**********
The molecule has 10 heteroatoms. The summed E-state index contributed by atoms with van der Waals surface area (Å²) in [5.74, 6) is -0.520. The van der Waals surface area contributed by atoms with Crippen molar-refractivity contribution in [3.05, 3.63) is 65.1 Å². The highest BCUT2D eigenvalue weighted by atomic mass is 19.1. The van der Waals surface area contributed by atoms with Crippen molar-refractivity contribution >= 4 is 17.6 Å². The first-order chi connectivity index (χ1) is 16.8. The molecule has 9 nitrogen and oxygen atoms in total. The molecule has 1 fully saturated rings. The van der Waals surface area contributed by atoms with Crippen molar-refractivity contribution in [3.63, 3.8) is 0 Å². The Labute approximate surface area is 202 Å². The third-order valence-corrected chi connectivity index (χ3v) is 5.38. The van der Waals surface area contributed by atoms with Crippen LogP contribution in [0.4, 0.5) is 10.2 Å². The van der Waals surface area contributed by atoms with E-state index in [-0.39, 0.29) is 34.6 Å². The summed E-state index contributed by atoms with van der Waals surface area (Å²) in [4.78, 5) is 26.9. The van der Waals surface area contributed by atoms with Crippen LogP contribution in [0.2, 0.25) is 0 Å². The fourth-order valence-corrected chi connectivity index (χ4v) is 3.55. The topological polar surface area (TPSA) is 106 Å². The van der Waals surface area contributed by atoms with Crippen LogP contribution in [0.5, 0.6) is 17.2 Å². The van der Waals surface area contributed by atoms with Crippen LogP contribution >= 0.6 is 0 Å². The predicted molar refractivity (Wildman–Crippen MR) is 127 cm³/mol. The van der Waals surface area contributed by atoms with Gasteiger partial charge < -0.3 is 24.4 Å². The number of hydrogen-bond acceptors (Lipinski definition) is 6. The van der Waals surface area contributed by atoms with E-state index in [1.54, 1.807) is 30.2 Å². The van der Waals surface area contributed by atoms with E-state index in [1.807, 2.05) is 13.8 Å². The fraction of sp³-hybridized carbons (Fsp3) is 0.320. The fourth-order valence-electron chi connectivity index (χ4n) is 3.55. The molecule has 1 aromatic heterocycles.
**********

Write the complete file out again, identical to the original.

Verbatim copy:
The molecule has 10 heteroatoms. The summed E-state index contributed by atoms with van der Waals surface area (Å²) in [5.74, 6) is -0.520. The van der Waals surface area contributed by atoms with Crippen molar-refractivity contribution in [3.05, 3.63) is 65.1 Å². The highest BCUT2D eigenvalue weighted by atomic mass is 19.1. The van der Waals surface area contributed by atoms with Crippen molar-refractivity contribution >= 4 is 17.6 Å². The first-order chi connectivity index (χ1) is 16.8. The molecule has 9 nitrogen and oxygen atoms in total. The molecule has 1 fully saturated rings. The van der Waals surface area contributed by atoms with Crippen molar-refractivity contribution in [3.63, 3.8) is 0 Å². The Labute approximate surface area is 202 Å². The third-order valence-corrected chi connectivity index (χ3v) is 5.38. The van der Waals surface area contributed by atoms with Crippen LogP contribution in [0.4, 0.5) is 10.2 Å². The van der Waals surface area contributed by atoms with E-state index in [-0.39, 0.29) is 34.6 Å². The summed E-state index contributed by atoms with van der Waals surface area (Å²) in [4.78, 5) is 26.9. The van der Waals surface area contributed by atoms with Crippen LogP contribution in [0.2, 0.25) is 0 Å². The fourth-order valence-corrected chi connectivity index (χ4v) is 3.55. The topological polar surface area (TPSA) is 106 Å². The van der Waals surface area contributed by atoms with Crippen LogP contribution in [0.5, 0.6) is 17.2 Å². The van der Waals surface area contributed by atoms with Crippen LogP contribution >= 0.6 is 0 Å². The predicted molar refractivity (Wildman–Crippen MR) is 127 cm³/mol. The van der Waals surface area contributed by atoms with Gasteiger partial charge < -0.3 is 24.4 Å². The number of hydrogen-bond acceptors (Lipinski definition) is 6. The van der Waals surface area contributed by atoms with E-state index in [1.54, 1.807) is 30.2 Å². The van der Waals surface area contributed by atoms with E-state index in [1.807, 2.05) is 13.8 Å². The fraction of sp³-hybridized carbons (Fsp3) is 0.320. The fourth-order valence-electron chi connectivity index (χ4n) is 3.55. The molecule has 1 aromatic heterocycles.